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Nicholas Kristof: What We Learned

On Feb. 16, the Center for Women and Gender held a forum discussion with Nicholas Kristof, a Pulitzer Prize-Winning New York Times columnist. Kristof is a fierce advocate for human rights and social justice for women. His forum, entitled, "Sex, Gender and Politics," was both enlightening and inspiring. The following are a few of the things that Kristof spoke about at the event.

1) How Women and Girls Are Treated

Kristof discussed a few examples of the challenges that have been the main moral dilemmas over the centuries. He said, “The central moral challenge of the nineteenth century was slavery. And the central moral challenge of the twentieth century was totalitarianism. In this century, the central moral challenge will be gender inequity around the globe.”

He asked the audience whether they believed there were more males or females on the planet. The majority of the audience guessed that there were more females. He informed them they were wrong, and there were more males alive than females. However, he pointed out that if women were given equal access to food and healthcare, there would in fact be more women in the world. But the reality is, it’s not equal.

While the U.S. has its fair share of inequality, Kristof emphasized that in many other countries, the inequalities are life-threatening.  He explained that in any ten-year period, more girls are killed because of social discrimination than every victim of genocide in the twentieth century. These types of discrimination include:

1) Sex-selective abortions

2) Girls being less likely to be vaccinated than boys

3) When food is in shortage, sons are fed, but not daughters

2) Reproductive Health is a Real Issue

Kristof asserted, “Reproductive health needs to be higher in [U.S.] priorities.” He pointed out that every dollar invested in contraception for at-risk teenager saves six dollars in public funds.

He gave the following statistics about teenage pregnancy:

-30% of American girls become pregnant by age 19

-American and European girls have sex at the same rate, but American girls get pregnant three times as often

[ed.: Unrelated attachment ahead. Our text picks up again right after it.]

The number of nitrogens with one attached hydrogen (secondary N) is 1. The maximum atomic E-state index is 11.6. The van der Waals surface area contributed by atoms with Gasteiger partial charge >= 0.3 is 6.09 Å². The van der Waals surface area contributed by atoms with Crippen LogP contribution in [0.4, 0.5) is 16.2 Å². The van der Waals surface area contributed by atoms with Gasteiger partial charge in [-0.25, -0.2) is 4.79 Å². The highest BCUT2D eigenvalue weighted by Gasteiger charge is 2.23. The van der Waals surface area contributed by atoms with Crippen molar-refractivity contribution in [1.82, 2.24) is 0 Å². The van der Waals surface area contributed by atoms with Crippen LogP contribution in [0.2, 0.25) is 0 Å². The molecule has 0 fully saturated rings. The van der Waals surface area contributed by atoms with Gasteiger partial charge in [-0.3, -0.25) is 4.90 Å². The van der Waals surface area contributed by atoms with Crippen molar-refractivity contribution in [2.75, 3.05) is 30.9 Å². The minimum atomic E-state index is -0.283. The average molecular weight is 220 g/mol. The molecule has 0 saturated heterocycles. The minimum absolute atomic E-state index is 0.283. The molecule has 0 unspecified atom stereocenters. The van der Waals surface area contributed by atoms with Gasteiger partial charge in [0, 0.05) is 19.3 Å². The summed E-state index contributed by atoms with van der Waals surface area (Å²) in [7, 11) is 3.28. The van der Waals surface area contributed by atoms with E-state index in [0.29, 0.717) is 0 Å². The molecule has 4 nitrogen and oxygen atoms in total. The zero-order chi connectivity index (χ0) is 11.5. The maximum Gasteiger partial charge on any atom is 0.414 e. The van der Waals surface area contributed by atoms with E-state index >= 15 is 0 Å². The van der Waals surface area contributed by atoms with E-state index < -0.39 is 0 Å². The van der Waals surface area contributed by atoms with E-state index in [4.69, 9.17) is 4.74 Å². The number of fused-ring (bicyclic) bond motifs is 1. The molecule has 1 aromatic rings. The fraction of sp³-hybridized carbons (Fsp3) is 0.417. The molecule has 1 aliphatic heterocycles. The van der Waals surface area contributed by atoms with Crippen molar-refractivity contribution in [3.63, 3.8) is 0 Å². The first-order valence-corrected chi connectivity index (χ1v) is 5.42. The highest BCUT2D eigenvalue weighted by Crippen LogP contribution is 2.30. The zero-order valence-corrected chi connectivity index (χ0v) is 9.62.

He also discussed how important it is for women’s health screenings to be readily available. He said, “No woman should die from cervical cancer in 2017.”

3) Human Sex Trafficking is Another Profound Problem

Kristof told the story of his visit to Cambodia, during which he bought two young girls from the brothel they were working in. They had been kidnapped from their families, and were forced to become active members of that brothel. Kristof paid $150 for one of the girls, and $200 for the other. He returned them to their families, and showed pictures of them after they had returned to their normal lives.

“When you get a written receipt for buying a human being in the twenty-first century, something is truly, profoundly wrong.”

4) A Drop in the Bucket

Kristof explained that problems often appear large and unobtainable. Sure, we might be able to send one girl to school, but there are still 60 million girls across the world that need to be in school, but aren’t.

However, he asserted that we must make the effort to put those drops in the bucket. He told his father’s own immigration story, and said, “Take it from me, drops in the bucket are truly how you fill a bucket.”

“When empowered, women and girls can contribute in significant ways in society. We shouldn’t think of them as victims, but as opportunities.” - Kristof

We are so grateful that we had the opportunity to hear from such a brilliant, accomplished speaker. Thank you to all of those who joined us at the event, or followed along on Twitter.

If you missed the event, and want to see more, head to our Facebook page to watch the live stream of Kristof’s presentation.

To read more of Kristof’s work, click here.